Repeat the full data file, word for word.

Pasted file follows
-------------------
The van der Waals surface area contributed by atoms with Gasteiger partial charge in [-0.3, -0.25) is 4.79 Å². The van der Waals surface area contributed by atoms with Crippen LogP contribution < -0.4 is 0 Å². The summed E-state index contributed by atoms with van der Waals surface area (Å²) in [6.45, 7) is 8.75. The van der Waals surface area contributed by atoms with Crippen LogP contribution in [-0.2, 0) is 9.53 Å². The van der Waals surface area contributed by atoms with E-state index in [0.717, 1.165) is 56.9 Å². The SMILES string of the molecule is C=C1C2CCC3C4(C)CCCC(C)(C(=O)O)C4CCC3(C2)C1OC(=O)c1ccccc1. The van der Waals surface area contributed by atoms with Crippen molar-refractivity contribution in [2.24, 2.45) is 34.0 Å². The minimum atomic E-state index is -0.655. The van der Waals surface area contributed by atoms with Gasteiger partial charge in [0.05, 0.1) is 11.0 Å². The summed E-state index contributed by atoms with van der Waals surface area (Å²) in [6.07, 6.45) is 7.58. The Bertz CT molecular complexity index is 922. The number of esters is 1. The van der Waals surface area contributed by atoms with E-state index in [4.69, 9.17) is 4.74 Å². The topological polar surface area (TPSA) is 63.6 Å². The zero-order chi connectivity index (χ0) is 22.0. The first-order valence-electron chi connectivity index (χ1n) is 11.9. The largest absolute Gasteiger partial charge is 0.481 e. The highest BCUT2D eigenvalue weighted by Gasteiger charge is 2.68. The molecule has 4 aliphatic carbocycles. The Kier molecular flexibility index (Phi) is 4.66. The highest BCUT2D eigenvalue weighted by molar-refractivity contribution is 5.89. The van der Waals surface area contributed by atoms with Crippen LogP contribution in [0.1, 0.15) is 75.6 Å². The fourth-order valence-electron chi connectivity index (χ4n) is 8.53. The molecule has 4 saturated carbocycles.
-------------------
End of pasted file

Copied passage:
The van der Waals surface area contributed by atoms with Gasteiger partial charge in [-0.3, -0.25) is 4.79 Å². The van der Waals surface area contributed by atoms with Crippen LogP contribution < -0.4 is 0 Å². The summed E-state index contributed by atoms with van der Waals surface area (Å²) in [6.45, 7) is 8.75. The van der Waals surface area contributed by atoms with Crippen LogP contribution in [-0.2, 0) is 9.53 Å². The van der Waals surface area contributed by atoms with E-state index in [0.717, 1.165) is 56.9 Å². The SMILES string of the molecule is C=C1C2CCC3C4(C)CCCC(C)(C(=O)O)C4CCC3(C2)C1OC(=O)c1ccccc1. The van der Waals surface area contributed by atoms with Crippen molar-refractivity contribution in [2.24, 2.45) is 34.0 Å². The minimum atomic E-state index is -0.655. The van der Waals surface area contributed by atoms with Gasteiger partial charge in [0.05, 0.1) is 11.0 Å². The summed E-state index contributed by atoms with van der Waals surface area (Å²) in [6.07, 6.45) is 7.58. The Bertz CT molecular complexity index is 922. The number of esters is 1. The van der Waals surface area contributed by atoms with E-state index in [4.69, 9.17) is 4.74 Å². The topological polar surface area (TPSA) is 63.6 Å². The zero-order chi connectivity index (χ0) is 22.0. The first-order valence-electron chi connectivity index (χ1n) is 11.9. The largest absolute Gasteiger partial charge is 0.481 e. The highest BCUT2D eigenvalue weighted by Gasteiger charge is 2.68. The molecule has 4 aliphatic carbocycles. The Kier molecular flexibility index (Phi) is 4.66. The highest BCUT2D eigenvalue weighted by molar-refractivity contribution is 5.89. The van der Waals surface area contributed by atoms with Crippen LogP contribution in [0.1, 0.15) is 75.6 Å². The fourth-order valence-electron chi connectivity index (χ4n) is 8.53. The molecule has 4 saturated carbocycles.